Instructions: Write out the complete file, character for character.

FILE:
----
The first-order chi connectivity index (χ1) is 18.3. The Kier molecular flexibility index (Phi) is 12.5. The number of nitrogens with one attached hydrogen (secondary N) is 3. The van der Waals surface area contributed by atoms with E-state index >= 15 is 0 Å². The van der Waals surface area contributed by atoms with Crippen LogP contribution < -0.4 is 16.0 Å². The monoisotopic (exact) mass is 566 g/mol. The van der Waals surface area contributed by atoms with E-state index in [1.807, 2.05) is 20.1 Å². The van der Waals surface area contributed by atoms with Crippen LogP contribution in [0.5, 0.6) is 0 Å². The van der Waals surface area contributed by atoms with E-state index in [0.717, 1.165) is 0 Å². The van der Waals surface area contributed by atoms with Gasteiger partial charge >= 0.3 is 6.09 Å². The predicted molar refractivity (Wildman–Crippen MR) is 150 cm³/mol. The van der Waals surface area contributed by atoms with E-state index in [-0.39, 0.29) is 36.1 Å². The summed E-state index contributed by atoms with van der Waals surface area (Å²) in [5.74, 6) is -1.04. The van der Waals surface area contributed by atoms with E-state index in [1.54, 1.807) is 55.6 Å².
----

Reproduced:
The first-order chi connectivity index (χ1) is 18.3. The Kier molecular flexibility index (Phi) is 12.5. The number of nitrogens with one attached hydrogen (secondary N) is 3. The van der Waals surface area contributed by atoms with E-state index >= 15 is 0 Å². The van der Waals surface area contributed by atoms with Crippen LogP contribution < -0.4 is 16.0 Å². The monoisotopic (exact) mass is 566 g/mol. The van der Waals surface area contributed by atoms with E-state index in [1.807, 2.05) is 20.1 Å². The van der Waals surface area contributed by atoms with Crippen LogP contribution in [0.5, 0.6) is 0 Å². The van der Waals surface area contributed by atoms with E-state index in [0.717, 1.165) is 0 Å². The van der Waals surface area contributed by atoms with Gasteiger partial charge >= 0.3 is 6.09 Å². The predicted molar refractivity (Wildman–Crippen MR) is 150 cm³/mol. The van der Waals surface area contributed by atoms with E-state index in [-0.39, 0.29) is 36.1 Å². The summed E-state index contributed by atoms with van der Waals surface area (Å²) in [5.74, 6) is -1.04. The van der Waals surface area contributed by atoms with E-state index in [1.54, 1.807) is 55.6 Å².